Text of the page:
Jackie Robinson excelled in all major sports in high school and Pasadena Junior College. He starred in track, football, basketball, and baseball at UCLA. During World War II, he was a morale officer, reaching first lieutenant before being discharged. From the army, Robinson joined the Kansas City Monarchs of the Negro League. Brooklyn Dodgers' president Branch Rickey persuaded Robinson to join the Dodgers and break the "color line" in major league baseball.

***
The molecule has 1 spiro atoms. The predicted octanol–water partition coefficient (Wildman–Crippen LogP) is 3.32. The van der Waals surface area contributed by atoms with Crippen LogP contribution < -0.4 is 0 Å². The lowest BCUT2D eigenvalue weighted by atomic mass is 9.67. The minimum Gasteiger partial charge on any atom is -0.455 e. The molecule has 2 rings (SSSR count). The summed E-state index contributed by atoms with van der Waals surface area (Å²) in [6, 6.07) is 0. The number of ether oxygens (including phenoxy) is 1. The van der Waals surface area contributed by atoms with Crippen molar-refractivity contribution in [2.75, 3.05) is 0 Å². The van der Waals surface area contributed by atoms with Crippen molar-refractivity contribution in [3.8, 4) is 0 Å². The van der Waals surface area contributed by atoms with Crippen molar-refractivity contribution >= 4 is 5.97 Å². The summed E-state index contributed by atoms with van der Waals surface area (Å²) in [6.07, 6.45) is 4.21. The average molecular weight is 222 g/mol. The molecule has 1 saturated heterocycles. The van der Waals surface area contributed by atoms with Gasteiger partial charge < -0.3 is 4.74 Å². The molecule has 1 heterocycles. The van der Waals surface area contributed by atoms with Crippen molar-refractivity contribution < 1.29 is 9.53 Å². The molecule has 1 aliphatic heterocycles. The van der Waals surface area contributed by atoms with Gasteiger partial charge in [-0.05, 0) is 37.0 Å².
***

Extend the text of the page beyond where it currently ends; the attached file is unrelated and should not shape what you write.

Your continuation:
He spent the 1946 season with the Montreal Royals, moved up to the Dodgers in 1947, and was voted rookie of the year. Robinson helped his team win six national league championships and one World Series. His individual performance was spectacular. He retired from baseball in 1956 and achieved prominence in business, politics, and civil rights.